I’m sure you have noticed by this time two things that alternately pleased and annoyed me. Let’s get the annoyance out of the way first. The laugh track. It was bad enough to have laughter on the track when the show was being performed in front of a live audience and being photographed by four cameras ( I LOVE LUCY e.g.) where performances were aimed at producing those laughs. But this show was being filmed on a studio set without any audience. The laugh track was machine-made later and frankly was an intrusion. (Who are those strange unseen people in the living room who are laughing?) Many times I felt the insertion of the laughter not only didn’t help provoke laughter from the tuned in audience; it got in the way and lessened the comedic effect we were going for.

Now for the good! Not only did Nilsson and George Tipton compose a charming music background score, but Nilsson wrote and sang bits that commented on the action in the scene -- sort of a musical one-man Greek chorus. Another of the innovative Komack touches.

I think the casting of Miyoshi Umecki as housekeeper Mrs. Livingstone was inspired. Miyoshi was the first Asian performer to win an Academy Award, which she did for her performance a decade earlier in the Marlon Brandon starrer, SAYONARA. In her low key style, she was an amazing performer. 

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I think this was Brandon Cruz’s very first film job. He was seven years old, but incredibly professional for one so inexperienced. And lucky. The child actor is a breed unto itself. I had worked with many children (and hordes more were in my future). In the mid-fifties I directed a play in Hollywood and cast a twelve-year old to be in it. I’ll call him Jackie (not his real name). Jackie at twelve was already a Hollywood veteran. At a younger age he had been a running character on a very successful situation comedy that was now off the air. But Jackie had a very ambitious stage mother. Money was being poured into recording sessions to launch him as a teenage singing star. It wasn’t until after the stage production had concluded that one of the members of the cast told me that Jackie, each evening as he sat in front of the mirror applying makeup for that night’s performance, had tears streaming down his face. The recording career never developed. When Jackie reached the age to make his own decisions, show business became a part of his past. That’s why I say Brandon was lucky; he had Bill Bixby. Bill from the first day was his anchor. But let’s let Brandon tell it in his own words:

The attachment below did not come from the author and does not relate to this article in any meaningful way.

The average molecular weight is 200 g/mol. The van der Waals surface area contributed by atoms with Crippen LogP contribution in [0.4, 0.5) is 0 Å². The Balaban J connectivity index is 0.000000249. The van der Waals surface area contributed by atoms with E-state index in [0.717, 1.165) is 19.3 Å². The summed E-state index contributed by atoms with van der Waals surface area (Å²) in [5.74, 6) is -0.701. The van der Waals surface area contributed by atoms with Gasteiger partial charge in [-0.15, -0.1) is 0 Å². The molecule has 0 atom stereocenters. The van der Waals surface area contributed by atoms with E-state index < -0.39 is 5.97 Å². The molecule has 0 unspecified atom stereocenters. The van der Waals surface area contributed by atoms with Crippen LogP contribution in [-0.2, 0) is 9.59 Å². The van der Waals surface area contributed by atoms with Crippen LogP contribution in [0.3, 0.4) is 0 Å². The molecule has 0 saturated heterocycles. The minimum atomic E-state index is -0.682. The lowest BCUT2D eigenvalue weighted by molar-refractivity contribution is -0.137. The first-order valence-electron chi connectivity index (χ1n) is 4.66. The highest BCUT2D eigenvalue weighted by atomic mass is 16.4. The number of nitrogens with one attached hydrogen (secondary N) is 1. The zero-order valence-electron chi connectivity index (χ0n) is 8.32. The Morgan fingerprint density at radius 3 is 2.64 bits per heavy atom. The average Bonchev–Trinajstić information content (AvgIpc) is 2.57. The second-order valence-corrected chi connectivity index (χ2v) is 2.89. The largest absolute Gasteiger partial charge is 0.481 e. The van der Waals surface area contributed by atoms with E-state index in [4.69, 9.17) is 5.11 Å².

"Well, when you're around the guy known as 'the nicest guy'
in show business. You learn a lot and you're in awe, an awful
lot of the time. Bill was such a professional, such a giving
actor, and caring person that it didn't even seem like work.
It seemed like I was hanging out with my best friend. It was
corny, but he was so wonderful to work with, you could not
pay anybody to say a bad word about Bill. He was giving to a
fault, basically."

Two years after Bill Bixby died in 1993, Brandon named his first son Lincoln Bixby Cruz.

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You may take the man out of acting, but you can’t take the actor out of the man. Producer James Komack cast actor James Komack as Norman, who works for Tom on his magazine. Later in the run, (and I worked on and off on this show for a year, doing nine episodes) Jimmy told me that when he was the director of an episode, he never left the set. But when he was acting, during the time that a scene was being lit he returned to his dressing room. When the director of photography was ready, a buzzer was rung. Jimmy said he heard the buzzer, but he waited in his dressing room until the assistant director came to notify him they were ready for him to film. Interesting!